A Sulb production facility

A Sulb production facility

Sulb seeks market stability

The company is still in a ramping up stage but with low prices and ongoing dumping it has resorted to desperate cost-cutting measures

January, 2016

Sulb Steel, a joint venture between Bahrain-based Foulath (51 per cent) and Japan’s Yamato Kogyo, has embarked on cost-cutting in the wake of low steel prices and dumping, a senior official says.

“We’re still in the ramping up stage. We have the orders, the capability and demand, but just how fast we ramp up to full capacity would depend on the steel market which is not very encouraging now with steel prices having plunged,” said Gottfried Fuerthner, acting chief executive and general manager for
logistics at Sulb Steel.

The company, whose main production facilities are in Bahrain’s Hidd Industrial Area and adjacent to its pellets supplier Bahrain Steel, began commercial operations less than three years ago. The company utilises 1.8 to 2 million tonnes of pellets from Bahrain Steel and is one of the few steel plants in the world that have an integrated operation.

Its Saudi unit, Sulb Saudi, operates from Jubail in the Eastern Province. The unit, which functioned for 15 years and operated under another name until it was taken over by Sulb in 2011, receives billets produced at Sulb Bahrain.

Sulb Steel has a total capacity of 1 million tonnes for angles, beams, flat beams and channels. In Bahrain, the company produced 400,000 tonnes in 2015 and had beams as its best-selling product, amounting to approximately 90 per cent of output. Around 10 per cent of production was made up by angles. The company also produces flat beams and channels but in insignificant quantities.

“Some 40 per cent of Bahrain’s production goes to the UAE, another 40 per cent to Saudi Arabia and the remainder to Qatar, Kuwait, the wider Mena region and Germany.

Fuerthner said shipments to Germany were a testament to Sulb’s high production standards. “Germany is very quality conscious; they buy from us because of our high standards,” he highlighted. “We can make beams up to 24 m, which few mills in the world can do, and this is one of our biggest advantages. That explains why we have so many orders for long beams.”

The company has capability to make sheet piles that have applications in the construction of wharfs and jetties but is currently not producing them because of poor demand. In earlier years it had low-volume orders but Fuerthner highlighted that production would not be feasible if there was no continuous production at the plant.

Sulb Saudi produced around 350,000 tonnes of steel, mainly for angles and light sections up to 200 mm whereas the Bahrain plant can make medium and heavy sections from 200 mm to 900 mm.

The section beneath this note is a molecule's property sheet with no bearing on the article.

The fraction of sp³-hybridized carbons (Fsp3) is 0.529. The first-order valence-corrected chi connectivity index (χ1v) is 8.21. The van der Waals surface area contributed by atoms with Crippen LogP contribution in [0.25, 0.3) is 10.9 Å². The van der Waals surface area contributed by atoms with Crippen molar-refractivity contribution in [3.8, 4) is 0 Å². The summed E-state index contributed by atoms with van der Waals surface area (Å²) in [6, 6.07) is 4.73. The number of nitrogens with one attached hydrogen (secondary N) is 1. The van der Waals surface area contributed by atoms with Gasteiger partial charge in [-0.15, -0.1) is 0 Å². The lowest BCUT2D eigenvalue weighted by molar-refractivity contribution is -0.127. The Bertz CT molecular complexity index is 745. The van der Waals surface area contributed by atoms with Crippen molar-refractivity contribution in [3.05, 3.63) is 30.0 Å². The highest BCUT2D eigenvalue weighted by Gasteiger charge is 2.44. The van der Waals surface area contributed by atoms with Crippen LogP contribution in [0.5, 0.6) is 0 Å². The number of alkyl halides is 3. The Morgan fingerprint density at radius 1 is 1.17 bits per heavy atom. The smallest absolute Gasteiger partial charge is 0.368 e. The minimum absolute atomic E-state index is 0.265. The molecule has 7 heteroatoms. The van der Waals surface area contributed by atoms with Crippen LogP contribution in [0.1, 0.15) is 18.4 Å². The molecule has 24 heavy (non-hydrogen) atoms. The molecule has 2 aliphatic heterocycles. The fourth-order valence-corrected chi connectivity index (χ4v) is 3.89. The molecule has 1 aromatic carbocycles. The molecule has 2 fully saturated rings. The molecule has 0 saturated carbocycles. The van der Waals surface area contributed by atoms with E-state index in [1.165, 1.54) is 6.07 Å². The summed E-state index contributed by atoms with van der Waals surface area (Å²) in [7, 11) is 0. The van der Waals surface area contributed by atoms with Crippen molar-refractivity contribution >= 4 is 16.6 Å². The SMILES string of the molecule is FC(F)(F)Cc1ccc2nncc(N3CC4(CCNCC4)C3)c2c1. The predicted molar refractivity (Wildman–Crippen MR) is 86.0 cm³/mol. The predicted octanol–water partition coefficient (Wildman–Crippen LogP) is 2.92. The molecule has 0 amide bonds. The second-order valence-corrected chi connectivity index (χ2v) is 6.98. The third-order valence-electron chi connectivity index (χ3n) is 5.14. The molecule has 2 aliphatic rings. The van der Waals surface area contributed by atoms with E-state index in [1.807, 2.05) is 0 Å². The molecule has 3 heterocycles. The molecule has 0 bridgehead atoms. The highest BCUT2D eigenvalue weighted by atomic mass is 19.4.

Demand for angles has declined in Saudi Arabia, said Fuerthner.

Sulb Saudi’s hot strip mill has capacity of 400,000 tonnes against Sulb Bahrain’s 550,000 to 600,000 tonnes. Sulb Bahrain also has a direct reduction iron mill whose nominal capacity is 1.5 tonnes annually.

The company had the first complete maintenance shutdown to check the plant after two years of operations and it emerged the mill was in a very healthy condition, said Feurthner. “In fact, less maintenance work was needed than expected. We’re now in position to have 1.5 to 1.7 million tonnes per year. Last year we produced up to capacity and next year if the market capacity is good, we’ll produce more.”

Sulb Bahrain’s melt shop has a capacity of 1 million tonnes annually and is expected to produce 850,000 to 900,000 tonnes in 2015 compared with 900,000 tonnes in 2014.



Sulb’s finishing product at the cooling bank

Sulb’s finishing product at the cooling bank

The Bahrain operation expects to achieve full ramp up in 2017. “Sulb needs a lot of learning and fine tuning,” said Feurthner. “We have close cooperation with Yamato Kogyo and we exchange staff.

Currently there are 20 Bahraini Sulb workers in Japan and every year we send 20 to 30 Bahrainis there for two to four weeks of training.”

The official said the company was keen it produced more beams, angles and other products and would not say what production target it is looking at in 2016. “The market situation being what it is, it is not possible to make a serious forecast. The market is really quite turbulent,” he commented.

“We have also to consider the fact that many steel producers are partially closing their production including ones in the Mena region.

“What we would need in the region is protection against dumping similar to what the Americans and many Asian countries have.”

Fuerthner said at the time the Sulb plant was being constructed, demand was larger than what it could produce and there was no GCC manufacturer producing structural steel. Capacity was now adequate but protection was needed.

The official said it was natural in the circumstances that Sulb would initiate cost-cutting measures. The company was cautious not to retrench staff but was looking at cutting consumption where possible of electricity and water. The initiative commenced in October of 2015 and would go on for three years with the objective of bringing down variable costs by 20 per cent.

“We want to have a stable market situation. What we’re aiming at is continuing to serve as one of the major quality structural steel suppliers in the region.”

Sulb Bahrain has total staff of 624, of which 35 per cent are Bahrainis.

Foulath is a holding company and investment vehicle for metal industries across the Middle East region and is owned by Kuwait Foundry, Gulf Investment Corporation, Al Kharafi Group and Qatar Steel.

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